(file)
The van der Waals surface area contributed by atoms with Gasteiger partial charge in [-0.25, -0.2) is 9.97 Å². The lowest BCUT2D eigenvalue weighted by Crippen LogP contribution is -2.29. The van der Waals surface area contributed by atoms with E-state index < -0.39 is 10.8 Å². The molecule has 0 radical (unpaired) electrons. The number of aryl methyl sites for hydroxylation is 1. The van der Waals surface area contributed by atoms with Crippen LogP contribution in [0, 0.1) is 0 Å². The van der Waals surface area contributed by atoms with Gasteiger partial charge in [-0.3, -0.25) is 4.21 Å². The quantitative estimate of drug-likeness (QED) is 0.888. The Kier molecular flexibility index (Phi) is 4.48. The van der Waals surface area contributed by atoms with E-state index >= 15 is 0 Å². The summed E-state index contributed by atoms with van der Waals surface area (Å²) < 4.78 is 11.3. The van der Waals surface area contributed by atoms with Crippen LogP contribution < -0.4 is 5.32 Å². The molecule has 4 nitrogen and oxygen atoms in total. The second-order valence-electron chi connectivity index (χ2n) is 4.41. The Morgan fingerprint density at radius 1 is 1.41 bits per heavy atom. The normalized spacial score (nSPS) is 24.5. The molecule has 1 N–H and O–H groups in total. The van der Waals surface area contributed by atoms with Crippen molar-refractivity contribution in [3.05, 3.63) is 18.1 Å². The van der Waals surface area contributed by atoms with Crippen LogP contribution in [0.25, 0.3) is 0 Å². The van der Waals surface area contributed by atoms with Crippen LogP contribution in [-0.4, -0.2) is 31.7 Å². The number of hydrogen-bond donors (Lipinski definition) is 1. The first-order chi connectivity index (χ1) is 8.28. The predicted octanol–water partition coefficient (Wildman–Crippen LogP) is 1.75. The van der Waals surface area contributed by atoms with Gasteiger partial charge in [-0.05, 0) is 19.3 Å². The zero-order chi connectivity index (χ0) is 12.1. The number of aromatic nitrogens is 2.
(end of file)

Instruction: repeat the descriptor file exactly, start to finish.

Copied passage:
The van der Waals surface area contributed by atoms with Gasteiger partial charge in [-0.25, -0.2) is 9.97 Å². The lowest BCUT2D eigenvalue weighted by Crippen LogP contribution is -2.29. The van der Waals surface area contributed by atoms with E-state index < -0.39 is 10.8 Å². The molecule has 0 radical (unpaired) electrons. The number of aryl methyl sites for hydroxylation is 1. The van der Waals surface area contributed by atoms with Crippen LogP contribution in [0, 0.1) is 0 Å². The van der Waals surface area contributed by atoms with Gasteiger partial charge in [-0.3, -0.25) is 4.21 Å². The quantitative estimate of drug-likeness (QED) is 0.888. The Kier molecular flexibility index (Phi) is 4.48. The van der Waals surface area contributed by atoms with E-state index >= 15 is 0 Å². The summed E-state index contributed by atoms with van der Waals surface area (Å²) < 4.78 is 11.3. The van der Waals surface area contributed by atoms with Crippen LogP contribution < -0.4 is 5.32 Å². The molecule has 4 nitrogen and oxygen atoms in total. The second-order valence-electron chi connectivity index (χ2n) is 4.41. The Morgan fingerprint density at radius 1 is 1.41 bits per heavy atom. The normalized spacial score (nSPS) is 24.5. The molecule has 1 N–H and O–H groups in total. The van der Waals surface area contributed by atoms with Crippen molar-refractivity contribution in [3.05, 3.63) is 18.1 Å². The van der Waals surface area contributed by atoms with Crippen LogP contribution in [0.25, 0.3) is 0 Å². The van der Waals surface area contributed by atoms with Crippen LogP contribution in [-0.4, -0.2) is 31.7 Å². The number of hydrogen-bond donors (Lipinski definition) is 1. The first-order chi connectivity index (χ1) is 8.28. The predicted octanol–water partition coefficient (Wildman–Crippen LogP) is 1.75. The van der Waals surface area contributed by atoms with Gasteiger partial charge in [-0.05, 0) is 19.3 Å². The zero-order chi connectivity index (χ0) is 12.1. The number of aromatic nitrogens is 2.